New Zealand’s White Island frequent destination for Centre College students

The recent eruption on White Island in New Zealand has been particularly significant for two Centre College professors who regularly teach a course there on the physical science of volcanoes, which always includes a trek to the Whakaari volcano.

“I am deeply saddened by the tragedy that has struck the island and the community. My thoughts are with them,” said Kerry Paumi, an associate professor of chemistry who has visited White Island three times with Centre students.

“It has been an amazing experience for our students and the highlight of the course,” Paumi said. “It provides them with the opportunity to see first hand the processes for volcanic monitoring in the constantly changing crater.”

In addition to studying different types of volcanoes and eruptions, the course also addresses volcanic hazards and benefits, environmental effects and historically significant eruptions. Other geothermal phenomena such as hot springs and geysers are also considered.

Before going, she and chemistry colleague Joe Workman, who designed the course years ago, always carefully consider and abide by New Zealand safety recommendations.

“If the conditions are not safe due to either volcanic conditions or oceanic conditions,” Paumi made clear, “we have not gone.” In fact, Paumi and Workman will be in New Zealand with students again this January but doubt White Island will be included.

Workman agrees that Whakaari has always been one of the highlights of the course and also shares Paumi’s sadness.

“Walking into the active crater surrounded by sulfur chimneys, boiling mud pools and noxious gases is quite exhilarating,” he said. “It’s tragic what happened to those visitors.”

Typically, the 30 or so students stay in Auckland, Rotorua and Turangi during the three-week course that is part of the College’s CentreTerm between fall and spring semesters. Participants have to be game for a great deal of hiking and climbing.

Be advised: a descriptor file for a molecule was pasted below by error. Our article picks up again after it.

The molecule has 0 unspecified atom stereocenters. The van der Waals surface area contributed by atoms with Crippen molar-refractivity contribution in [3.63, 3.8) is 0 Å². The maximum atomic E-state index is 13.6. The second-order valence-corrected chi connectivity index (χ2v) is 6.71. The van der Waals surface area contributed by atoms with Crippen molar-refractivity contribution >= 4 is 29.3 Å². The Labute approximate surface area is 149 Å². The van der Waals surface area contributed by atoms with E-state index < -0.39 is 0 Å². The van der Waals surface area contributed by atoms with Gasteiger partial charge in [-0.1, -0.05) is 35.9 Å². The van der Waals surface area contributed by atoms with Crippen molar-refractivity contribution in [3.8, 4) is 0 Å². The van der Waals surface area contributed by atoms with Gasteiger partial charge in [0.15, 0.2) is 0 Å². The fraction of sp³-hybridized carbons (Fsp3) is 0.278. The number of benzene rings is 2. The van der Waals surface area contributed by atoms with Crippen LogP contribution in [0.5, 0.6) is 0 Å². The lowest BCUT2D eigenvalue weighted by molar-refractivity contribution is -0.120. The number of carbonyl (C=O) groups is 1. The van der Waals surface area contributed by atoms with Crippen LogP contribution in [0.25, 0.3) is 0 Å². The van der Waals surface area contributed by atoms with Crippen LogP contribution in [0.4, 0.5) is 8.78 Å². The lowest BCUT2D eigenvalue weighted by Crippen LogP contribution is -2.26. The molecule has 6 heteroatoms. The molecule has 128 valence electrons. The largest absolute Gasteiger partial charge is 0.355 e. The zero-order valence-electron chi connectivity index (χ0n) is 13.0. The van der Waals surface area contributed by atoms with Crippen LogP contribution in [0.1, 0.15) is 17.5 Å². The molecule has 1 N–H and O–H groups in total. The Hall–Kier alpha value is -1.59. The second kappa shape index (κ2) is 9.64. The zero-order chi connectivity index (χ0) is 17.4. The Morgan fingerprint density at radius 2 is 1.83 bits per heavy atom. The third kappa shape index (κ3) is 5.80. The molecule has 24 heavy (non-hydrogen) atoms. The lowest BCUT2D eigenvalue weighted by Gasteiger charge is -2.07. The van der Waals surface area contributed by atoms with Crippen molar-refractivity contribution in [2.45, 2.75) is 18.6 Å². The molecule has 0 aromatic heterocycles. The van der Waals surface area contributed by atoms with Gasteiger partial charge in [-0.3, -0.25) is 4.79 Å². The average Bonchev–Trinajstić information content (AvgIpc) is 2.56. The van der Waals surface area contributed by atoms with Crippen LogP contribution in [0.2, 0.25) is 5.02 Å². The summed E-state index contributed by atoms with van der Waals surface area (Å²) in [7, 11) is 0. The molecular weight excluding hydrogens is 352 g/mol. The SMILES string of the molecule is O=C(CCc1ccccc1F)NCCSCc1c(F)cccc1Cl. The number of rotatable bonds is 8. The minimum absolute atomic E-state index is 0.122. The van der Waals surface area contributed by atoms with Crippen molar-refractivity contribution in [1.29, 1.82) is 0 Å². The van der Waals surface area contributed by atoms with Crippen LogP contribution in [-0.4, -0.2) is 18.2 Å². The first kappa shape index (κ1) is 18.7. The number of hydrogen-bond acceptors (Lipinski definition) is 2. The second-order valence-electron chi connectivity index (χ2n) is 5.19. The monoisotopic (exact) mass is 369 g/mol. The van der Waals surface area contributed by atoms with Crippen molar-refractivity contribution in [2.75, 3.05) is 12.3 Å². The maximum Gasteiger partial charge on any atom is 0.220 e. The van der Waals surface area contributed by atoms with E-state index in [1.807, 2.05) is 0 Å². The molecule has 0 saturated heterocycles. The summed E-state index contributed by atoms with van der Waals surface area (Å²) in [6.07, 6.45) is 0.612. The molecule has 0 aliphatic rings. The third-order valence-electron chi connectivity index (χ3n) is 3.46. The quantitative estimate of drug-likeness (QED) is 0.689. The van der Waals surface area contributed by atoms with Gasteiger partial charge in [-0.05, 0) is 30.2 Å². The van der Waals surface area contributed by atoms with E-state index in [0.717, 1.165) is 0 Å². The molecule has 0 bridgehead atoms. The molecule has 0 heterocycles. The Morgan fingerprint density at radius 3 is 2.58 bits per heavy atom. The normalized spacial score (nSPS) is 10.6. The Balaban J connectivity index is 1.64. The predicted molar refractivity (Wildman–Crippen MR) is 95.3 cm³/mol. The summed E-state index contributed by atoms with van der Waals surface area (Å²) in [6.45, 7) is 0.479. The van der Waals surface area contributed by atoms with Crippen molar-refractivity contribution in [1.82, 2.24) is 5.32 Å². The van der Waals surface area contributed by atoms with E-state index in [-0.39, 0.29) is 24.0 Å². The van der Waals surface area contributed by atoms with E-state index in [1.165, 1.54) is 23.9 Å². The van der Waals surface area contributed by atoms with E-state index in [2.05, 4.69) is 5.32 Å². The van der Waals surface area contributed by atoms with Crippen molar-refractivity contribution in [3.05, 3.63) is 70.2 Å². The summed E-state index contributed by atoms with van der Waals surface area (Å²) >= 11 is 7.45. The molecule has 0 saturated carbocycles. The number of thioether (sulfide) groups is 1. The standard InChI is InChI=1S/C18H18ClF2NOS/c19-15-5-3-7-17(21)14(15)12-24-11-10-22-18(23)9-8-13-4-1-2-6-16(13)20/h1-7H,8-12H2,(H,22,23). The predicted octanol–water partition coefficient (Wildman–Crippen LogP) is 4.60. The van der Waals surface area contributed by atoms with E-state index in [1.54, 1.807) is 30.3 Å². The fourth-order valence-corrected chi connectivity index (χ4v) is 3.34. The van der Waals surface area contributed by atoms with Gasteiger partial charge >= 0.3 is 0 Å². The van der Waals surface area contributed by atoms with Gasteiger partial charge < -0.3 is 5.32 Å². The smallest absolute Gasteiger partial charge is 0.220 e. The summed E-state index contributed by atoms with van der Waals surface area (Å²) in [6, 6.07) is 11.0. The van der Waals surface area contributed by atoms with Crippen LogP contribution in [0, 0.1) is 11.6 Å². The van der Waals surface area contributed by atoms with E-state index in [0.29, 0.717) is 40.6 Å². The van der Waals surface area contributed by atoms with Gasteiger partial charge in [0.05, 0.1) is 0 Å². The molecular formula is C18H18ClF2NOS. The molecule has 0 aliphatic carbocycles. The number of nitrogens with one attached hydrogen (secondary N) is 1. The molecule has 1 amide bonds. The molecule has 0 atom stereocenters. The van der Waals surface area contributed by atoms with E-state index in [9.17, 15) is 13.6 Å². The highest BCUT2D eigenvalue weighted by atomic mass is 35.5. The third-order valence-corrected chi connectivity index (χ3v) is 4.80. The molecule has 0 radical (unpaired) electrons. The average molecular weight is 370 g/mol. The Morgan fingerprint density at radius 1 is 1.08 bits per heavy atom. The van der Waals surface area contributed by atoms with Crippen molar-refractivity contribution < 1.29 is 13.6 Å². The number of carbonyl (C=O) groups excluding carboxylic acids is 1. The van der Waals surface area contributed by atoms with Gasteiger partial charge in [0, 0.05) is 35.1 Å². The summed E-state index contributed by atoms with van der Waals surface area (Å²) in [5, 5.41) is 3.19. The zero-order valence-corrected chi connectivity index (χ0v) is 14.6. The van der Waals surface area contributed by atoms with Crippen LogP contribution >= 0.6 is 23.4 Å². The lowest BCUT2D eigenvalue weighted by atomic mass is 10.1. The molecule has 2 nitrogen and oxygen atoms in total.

“We visit three different types of volcanoes in New Zealand,” said Workman, “a volcanic field, caldera volcanoes (like Yellowstone) and stratovolcanoes (like Mt. Saint Helens and White Island).”

Since these volcanoes are all within a five-hour driving radius, the Centre class typically sees around 20 volcanoes, hiking to the summit of many of them.

“None are as active as White Island,” Workman added. “We missed small eruptions on one in 2007 by three months and another in 2011 by about a year.

Highlights of the course represent bucket list-like opportunities.

The time in Auckland includes a visit to Rangitoto and its black sand beach. Turangi offers the option to climb Mt. Ngarauhoe, made famous as Mount Doom in the “Lord of the Rings” movie trilogy.

Nationally ranked for its study abroad program, Centre College students have the option to spend a semester away in one of nine different countries, including China, England, France, Mexico or Spain.

CentreTerm offers an even greater variety of destinations, ranging from Finland, Ireland and South Africa, to Barbados, Belize, Cuba and Japan. Newer options for global study include Bhutan, the Gambia, Tahiti, and Croatia and Slovenia, with all courses designed and taught by Centre faculty.

For a copy of the Physical Science of Volcanoes course itinerary, please visit here.

by Michael Strysick
December 16, 2019

By |2019-12-16T10:07:40-05:00December 16th, 2019|Biochemistry & Molecular Biology, News, Study Abroad|